“Apply the profit motive,” I said.

He turned both eyes back toward me. A whisper of a smile began to flicker around one corner of his mouth. The other eye wrinkled, fixing itself in amusement on my face, deliberately struggling not to look away toward the baggage cart, still only at the second car.

“Yes sir,” I said, “now you may think I look like an old hippie, but I know what made our country great – the free market system. And I know the one way to improve service is to pay people for it. Some kind of bonus, or reward, system for how fast they get the baggage off the train and into the hands of the passengers.”

He fully smiled, nodded, then immediately frowned as he turned to watch the baggage cart slowly trundle off towards that third superliner car. More greetings, handshakes, handoffs of ice and newspapers.

“You may have something there,” he growled, “but I doubt it will ever happen, things being standing as they are now.”

“No. Congress will never authorize any increased expenditure for improved service. And our lame duck president, if I may call him that, would rather slaughter men, women and children in Babylon than help our folks back here at home.” [get their baggage delivered ten minutes faster]

His eyes and body snapped back at me. He snorted, rather good-humoredly, I thought. “Now, young man, you’re talking like the old hippy you said you only looked like.”


So I was reminded of that baggage by our saying goodbye to Deacon Jones on Wednesday night. He was waiting for his baggage to be unloaded from the baggage car. I shook his hand goodbye. Talking with him a few hours before had been one of my most emotional moments of the trip thusfar there, and still, four days later as I write backwards from Sunday.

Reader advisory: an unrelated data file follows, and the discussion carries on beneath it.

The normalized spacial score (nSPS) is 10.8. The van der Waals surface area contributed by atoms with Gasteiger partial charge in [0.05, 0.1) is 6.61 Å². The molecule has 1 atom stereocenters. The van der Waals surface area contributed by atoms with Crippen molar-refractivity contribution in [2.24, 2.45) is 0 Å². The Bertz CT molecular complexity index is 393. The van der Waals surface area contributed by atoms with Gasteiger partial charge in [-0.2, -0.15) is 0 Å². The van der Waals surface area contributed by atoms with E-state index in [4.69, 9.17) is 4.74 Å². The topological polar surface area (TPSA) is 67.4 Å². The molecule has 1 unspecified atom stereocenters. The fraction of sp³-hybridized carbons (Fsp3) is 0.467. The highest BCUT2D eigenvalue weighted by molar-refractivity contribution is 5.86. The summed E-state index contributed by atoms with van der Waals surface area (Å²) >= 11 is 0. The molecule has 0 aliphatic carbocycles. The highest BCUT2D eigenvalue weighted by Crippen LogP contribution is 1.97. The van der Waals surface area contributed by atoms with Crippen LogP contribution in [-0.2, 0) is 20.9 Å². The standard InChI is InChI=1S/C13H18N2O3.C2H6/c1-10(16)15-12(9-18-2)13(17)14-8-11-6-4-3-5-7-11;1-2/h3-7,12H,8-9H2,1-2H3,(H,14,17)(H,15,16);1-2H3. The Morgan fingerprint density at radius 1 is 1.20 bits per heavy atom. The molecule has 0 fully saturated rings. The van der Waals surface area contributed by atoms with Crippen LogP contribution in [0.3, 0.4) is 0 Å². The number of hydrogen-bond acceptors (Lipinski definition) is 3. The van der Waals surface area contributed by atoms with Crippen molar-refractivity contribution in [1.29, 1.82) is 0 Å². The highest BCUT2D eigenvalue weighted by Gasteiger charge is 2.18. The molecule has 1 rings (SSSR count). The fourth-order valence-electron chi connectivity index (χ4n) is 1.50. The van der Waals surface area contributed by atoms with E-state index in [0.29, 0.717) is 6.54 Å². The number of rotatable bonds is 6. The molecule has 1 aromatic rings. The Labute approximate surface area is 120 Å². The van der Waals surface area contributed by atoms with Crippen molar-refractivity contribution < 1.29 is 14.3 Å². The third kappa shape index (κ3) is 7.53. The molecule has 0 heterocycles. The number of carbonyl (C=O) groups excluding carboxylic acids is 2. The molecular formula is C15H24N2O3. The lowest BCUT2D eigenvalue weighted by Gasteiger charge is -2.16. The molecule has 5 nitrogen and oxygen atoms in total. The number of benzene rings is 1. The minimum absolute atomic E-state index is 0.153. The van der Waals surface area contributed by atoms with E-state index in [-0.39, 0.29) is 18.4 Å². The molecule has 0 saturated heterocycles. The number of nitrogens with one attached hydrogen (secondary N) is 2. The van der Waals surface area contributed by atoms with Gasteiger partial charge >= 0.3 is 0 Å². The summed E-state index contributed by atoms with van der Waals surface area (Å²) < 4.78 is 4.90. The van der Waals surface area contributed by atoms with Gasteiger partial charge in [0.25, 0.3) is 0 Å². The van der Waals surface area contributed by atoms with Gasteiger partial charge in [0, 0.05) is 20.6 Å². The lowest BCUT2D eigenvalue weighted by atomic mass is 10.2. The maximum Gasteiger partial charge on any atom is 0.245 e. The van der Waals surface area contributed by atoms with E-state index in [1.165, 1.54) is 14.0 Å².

We took a taxi to our hotel across the river on the waterfront edge of North Little Rock, set behind the levee wall, and slept.

Awoke Thursday morning somewhat refreshed, ate breakfast in the hotel café, caught the tourist streetcar across the river. Oh my, its very high, I said. No, this is down, it was higher a couple weeks ago, the motorman said. Turns out he’s a refugee from 1980s El Salvador. He was in the army there. Would’ve been kille but he got drunk one night and was ordered into lockup the next day. Crudo, siempre crudo. His squad went out to guard a bridge. Got hit by revel rocket grenades. Several killed – including him – or who he would have been if he’d not been locked up for being hungover. The Lord saved me for something better, he says. On the left you see the new waterfront park where the little rock itself sits buried under the railroad bridge foundation pier.